To paraphrase Ian Malcom, Jeff Goldblum’s character in Jurassic Park, “Now, you do intend to have Godzilla in your Godzilla movie, yes?” Director Gareth Edwards does a lot of things right in his re-introduction of Godzilla to American audiences, but the end result is ultimately unsatisfying with a weak narrative and too much teasing of the audience.
There is something to be said about less is more. Steven Spielberg is the benchmark for the technique after he knocked Jaws out of the park in the late 70s. However, in the case of Jaws, while the audience doesn’t get to exactly see the shark until the end of the film, we at least get to see the shark’s actions. In this latest incarnation of Godzilla, we get a monster that looks phenomenal, but every time he’s about to get into a fight, the movie cuts away to something else. I was reminded of the first Transformers movie, in which the majority of the climactic Optimus Prime-Megatron battle takes place mainly off-screen as the audience is forced to focus on Shia LaBeouf carrying a stupid cube. Now, that’s not to say that there isn’t great action in Godzilla, there is. The problem is that it is all contained in the final twenty minutes of the film and the journey to get to the good stuff is a real slog. Edwards does a very good job of teasing Godzilla until he finally strikes, but then he continues to tease the audience by only showing glimpses of the scraps he gets into. It was utterly frustrating. No one in the theater is there to watch the human drama—we’re there to see Godzilla beat the crap out of monsters. In a post-Pacific Rim world, Edwards’ approach to a movie like this just doesn’t cut it. It seems like Edwards and writers Max Borenstein and Dave Callaham were going for that Jaws feel, but they never achieve it, because the script and characters are so weak.
The story focuses on the Brody family—there’s that Jaws influence again. Fifteen years ago, while they were living in Japan, there was a horrible accident at a nuclear power plant resulting in the death of Sandra Brody (Juliette Binoche). Cut to present day, Joe Brody (Bryan Cranston) has always suspected that there was more to the story and he goes back to Japan seeking answers. He runs into legal trouble and his son, Ford (Aaron Taylor-Johnson), an EOD specialist with the military, has to head to Japan to help him out. While there, they stumble onto the truth and the work of Dr. Ichiro Serizawa (Ken Watanabe) and his partner/assistant, Vivienne Graham (Sally Hawkins). Meanwhile, back in America, Ford’s wife, Elle (Elizabeth Olsen), deals with her husband’s immediate departure after just ending his tour of duty while raising their son and working her nursing job. Suffice to say, though, she’s about to have much bigger problems.
There are two twists that Edwards employs that work for the most part—I won’t spoil them here. However, the story is just not that entertaining. Ford’s mission becomes finding another way home after another event while he’s in Japan. Then, each and every step of his journey comes to him as pure coincidence and good luck. He never actively makes anything happen for himself until very late in the film. The number of coincidences just became mind-boggling. Also, Ford’s story is extremely boring. There’s no real tension, because we know how his situation is going to play out. His particular end of the story is very Hollywood-by-the-numbers and I found myself barely engaged by it. While all that’s going on, Serizawa works with the military to track Godzilla as well as another monster—yes, Godzilla is not alone in this one—and those scenes grow very tedious as Watanabe looks constipated in every frame and David Strathairn as Admiral Stenz is ready to do anything but listen to these scientists who only sort of know what’s going on. Let’s talk about that for a moment; even though Serizawa has never seen Godzilla, he has all these theories about him that totally pan out—keep in mind, the one theory I’m talking about leads directly into the major twist of the film and is completely unscientific. The twist definitely subverts the audience’s expectations, but it becomes cheesy in parts. It also robs the film of a lot of tension surrounding Godzilla. So, what we’re left with is a whole lot of characters doing a whole lot of nothing and the audience doesn’t really have an anticipation to see Godzilla as much as it’s, “Godzilla, please come and make this movie interesting.”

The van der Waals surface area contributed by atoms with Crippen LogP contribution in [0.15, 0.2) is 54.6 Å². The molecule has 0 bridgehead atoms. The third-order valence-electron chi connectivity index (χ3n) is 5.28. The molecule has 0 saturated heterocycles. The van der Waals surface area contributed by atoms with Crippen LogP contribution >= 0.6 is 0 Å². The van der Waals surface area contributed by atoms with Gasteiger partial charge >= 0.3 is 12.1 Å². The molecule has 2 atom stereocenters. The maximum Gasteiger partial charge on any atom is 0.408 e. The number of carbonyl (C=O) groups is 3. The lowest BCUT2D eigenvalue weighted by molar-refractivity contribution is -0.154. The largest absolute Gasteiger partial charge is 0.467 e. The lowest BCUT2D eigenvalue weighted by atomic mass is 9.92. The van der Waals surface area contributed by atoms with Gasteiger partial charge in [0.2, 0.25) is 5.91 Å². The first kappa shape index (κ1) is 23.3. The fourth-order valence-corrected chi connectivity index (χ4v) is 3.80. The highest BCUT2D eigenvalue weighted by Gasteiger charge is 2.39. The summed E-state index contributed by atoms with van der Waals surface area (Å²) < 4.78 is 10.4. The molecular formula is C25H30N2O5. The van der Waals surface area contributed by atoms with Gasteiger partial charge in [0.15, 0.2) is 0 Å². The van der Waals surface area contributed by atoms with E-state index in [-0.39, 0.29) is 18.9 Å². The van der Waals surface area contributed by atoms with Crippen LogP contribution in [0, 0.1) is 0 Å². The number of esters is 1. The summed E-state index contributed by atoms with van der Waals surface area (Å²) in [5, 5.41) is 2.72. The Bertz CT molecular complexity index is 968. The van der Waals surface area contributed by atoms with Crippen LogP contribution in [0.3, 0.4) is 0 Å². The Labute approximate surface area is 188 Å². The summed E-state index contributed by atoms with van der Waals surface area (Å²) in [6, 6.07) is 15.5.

Cranston and Olsen do well with what they’re given, but Taylor-Johnson is almost robotic as he moves from scene to scene. Maybe he had an issue with all the CGI, but I hope he brings a better game to Avengers: Age of Ultron next summer. As I mentioned at the start, Godzilla looks great, but we just don’t see enough of him. The fights we do get to see are brutal, (that’s good), but the main fights take place at night with no lights and it’s hard to tell what’s going on sometimes. Also, I’d like to know where Godzilla got his fancy sneakers, because for a creature taller than a building, he gets around pretty quietly when the script demands it.
Overall, Godzilla has to be chalked up as a disappointment. The bones of a really exciting movie are here, but it gets weighed down by all the unnecessary human drama. I know filmmakers feel audiences need an entry point to the movie, but the audience is there to see the monsters, just like they’re at Transformers to see the robots. My suggestion for this one? Buy your ticket, watch the first 15-20 minutes, go to the lobby and fire up Pacific Rim on your iPad, and return for the final 20 minutes.